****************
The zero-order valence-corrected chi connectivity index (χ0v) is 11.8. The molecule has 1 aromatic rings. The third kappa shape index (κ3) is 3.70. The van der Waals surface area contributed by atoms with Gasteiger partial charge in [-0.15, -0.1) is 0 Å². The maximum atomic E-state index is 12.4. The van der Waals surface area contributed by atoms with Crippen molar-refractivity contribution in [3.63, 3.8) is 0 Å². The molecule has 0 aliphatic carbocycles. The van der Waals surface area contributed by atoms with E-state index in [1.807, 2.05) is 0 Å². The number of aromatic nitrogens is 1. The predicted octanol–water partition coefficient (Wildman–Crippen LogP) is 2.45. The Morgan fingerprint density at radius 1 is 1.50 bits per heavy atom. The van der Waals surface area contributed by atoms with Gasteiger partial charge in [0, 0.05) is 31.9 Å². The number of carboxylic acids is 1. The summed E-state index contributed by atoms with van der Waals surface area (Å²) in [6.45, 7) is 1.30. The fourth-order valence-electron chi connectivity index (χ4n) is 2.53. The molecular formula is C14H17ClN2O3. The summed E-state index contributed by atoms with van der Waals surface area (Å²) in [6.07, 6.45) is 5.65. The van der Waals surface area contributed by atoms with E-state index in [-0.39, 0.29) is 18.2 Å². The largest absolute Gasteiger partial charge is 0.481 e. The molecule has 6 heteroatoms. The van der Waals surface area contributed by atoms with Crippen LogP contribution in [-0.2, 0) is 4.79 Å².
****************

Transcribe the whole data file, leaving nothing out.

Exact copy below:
The zero-order valence-corrected chi connectivity index (χ0v) is 11.8. The molecule has 1 aromatic rings. The third kappa shape index (κ3) is 3.70. The van der Waals surface area contributed by atoms with Gasteiger partial charge in [-0.15, -0.1) is 0 Å². The maximum atomic E-state index is 12.4. The van der Waals surface area contributed by atoms with Crippen molar-refractivity contribution in [3.63, 3.8) is 0 Å². The molecule has 0 aliphatic carbocycles. The van der Waals surface area contributed by atoms with E-state index in [1.807, 2.05) is 0 Å². The number of aromatic nitrogens is 1. The predicted octanol–water partition coefficient (Wildman–Crippen LogP) is 2.45. The Morgan fingerprint density at radius 1 is 1.50 bits per heavy atom. The van der Waals surface area contributed by atoms with Gasteiger partial charge in [0, 0.05) is 31.9 Å². The number of carboxylic acids is 1. The summed E-state index contributed by atoms with van der Waals surface area (Å²) in [6.45, 7) is 1.30. The fourth-order valence-electron chi connectivity index (χ4n) is 2.53. The molecular formula is C14H17ClN2O3. The summed E-state index contributed by atoms with van der Waals surface area (Å²) in [6.07, 6.45) is 5.65. The van der Waals surface area contributed by atoms with E-state index in [-0.39, 0.29) is 18.2 Å². The largest absolute Gasteiger partial charge is 0.481 e. The molecule has 6 heteroatoms. The van der Waals surface area contributed by atoms with Crippen LogP contribution in [-0.2, 0) is 4.79 Å².